The menu at top left provides entries for the list view of all files and folders (Files), your own or all activities, as well as the gallery. The Collabora Online item takes you to the virtual office. The developer version includes some example documents. Buttons on the left side create new Writer, Calc, and Impress documents, and the Upload button sends files from the hard drive to the cloud.

In the icon view (Figure 2) it is impossible to rename or delete objects, although you can access these features in the list view by clicking on the three dots to unfold the details, where you can assign new names, download objects, or move objects to the trash (Deleted files at bottom left). Functions for creating copies or shortcuts are missing.

Figure 2: Collabora Online reveals existing documents and buttons for creating new documents.


We succeeded in creating new documents in the word processor in the test and also managed to edit existing ones. Collabora Cloud Suite did a good job of importing DOC(X) files; the software even handled headers and footers and documents with images with no problems. To insert text, you click in the document. A double click marks a word, and triple clicking selects the row. Alternatively, you can select sections of text by dragging the mouse. The text selected in this way has two slide controls, which mark the start and end of the selected range (Figure 3). Using these handles, you can decide exactly where to put the markers.

Figure 3: The Writer word processor currently only offers basic formatting options, just like the other modules. Selected text is clearly visible.

Writer offers some basic formatting settings as icons in the toolbar: bold, italic, underline, strikethrough, font color, and highlights. Additionally, you can define the font type and size, text alignment, and bulleted and enumerated lists. Styles are only available in the drop-down menu if you created the document in the web interface or in the desktop version of LibreOffice. You cannot retroactively assign any other styles to imported DOC(X) files.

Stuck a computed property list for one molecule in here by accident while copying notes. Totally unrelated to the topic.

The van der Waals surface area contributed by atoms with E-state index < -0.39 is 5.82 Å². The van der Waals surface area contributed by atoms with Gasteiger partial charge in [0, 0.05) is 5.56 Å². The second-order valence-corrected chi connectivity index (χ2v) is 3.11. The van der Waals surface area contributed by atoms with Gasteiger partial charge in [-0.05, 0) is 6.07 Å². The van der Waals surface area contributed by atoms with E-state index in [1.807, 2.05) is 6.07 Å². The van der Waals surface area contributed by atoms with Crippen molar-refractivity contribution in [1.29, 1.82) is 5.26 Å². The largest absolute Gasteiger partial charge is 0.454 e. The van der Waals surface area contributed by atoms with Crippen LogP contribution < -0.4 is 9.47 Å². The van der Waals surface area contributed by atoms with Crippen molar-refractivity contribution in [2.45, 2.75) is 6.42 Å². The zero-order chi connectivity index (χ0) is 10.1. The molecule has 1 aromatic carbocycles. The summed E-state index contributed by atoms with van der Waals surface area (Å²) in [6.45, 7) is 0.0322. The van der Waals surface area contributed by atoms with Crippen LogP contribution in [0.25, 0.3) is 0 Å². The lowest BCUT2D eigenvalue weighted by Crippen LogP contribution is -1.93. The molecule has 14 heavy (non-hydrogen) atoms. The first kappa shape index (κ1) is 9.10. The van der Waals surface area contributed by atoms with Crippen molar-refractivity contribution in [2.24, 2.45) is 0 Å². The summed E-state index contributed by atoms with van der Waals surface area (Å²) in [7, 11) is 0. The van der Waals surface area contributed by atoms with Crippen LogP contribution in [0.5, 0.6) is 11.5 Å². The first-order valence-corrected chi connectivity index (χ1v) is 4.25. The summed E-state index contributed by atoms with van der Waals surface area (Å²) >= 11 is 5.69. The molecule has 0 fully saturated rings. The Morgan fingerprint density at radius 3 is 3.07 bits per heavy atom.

Clicking on the icon with the question mark at top right opens a dialog that lists all shortcuts. The general keyboard shortcuts (e.g., Ctrl+Z for undo, Ctrl+Y for restore, and Ctrl+X for cut) work as in the desktop version.

Also, the format shortcuts (e.g., Ctrl+B for bold, Ctrl+I for italics, Ctrl+U for underline, Ctrl+1 for heading 1, Ctrl+2 for heading 2, etc.) have been taken from the desktop version.

Not all shortcuts always worked on every platform – some operating systems and work environments used shortcuts for their own purposes and intercepted the keyboard shortcuts of the online suite. This applied equally to working with the mouse: No harm in a little patience. Some format changes and input only appeared after a noticeable delay on various test computers.

Using the icon next to the question mark, you can insert graphics from your local disk into your Writer files. Unfortunately, it is not possible to use images from the ownCloud Gallery, so they are currently left hanging around in the interface. In the online word processor, you click on a graphic and drag the handles to define the size; you have no other options, such as picture frames or changing the text flow, in the current version.

LibreOffice Online stores the changes while you are still working on the document, so clicking on the icon to close the file has no unpleasant consequences. If you want to save manually, click on the floppy disk icon on the left side of the toolbar; however, you cannot store a modified document under a different name. The File menu, where you would suspect a suitable entry, only supports downloading the Writer file in the PDF, ODT, and DOC(X) formats.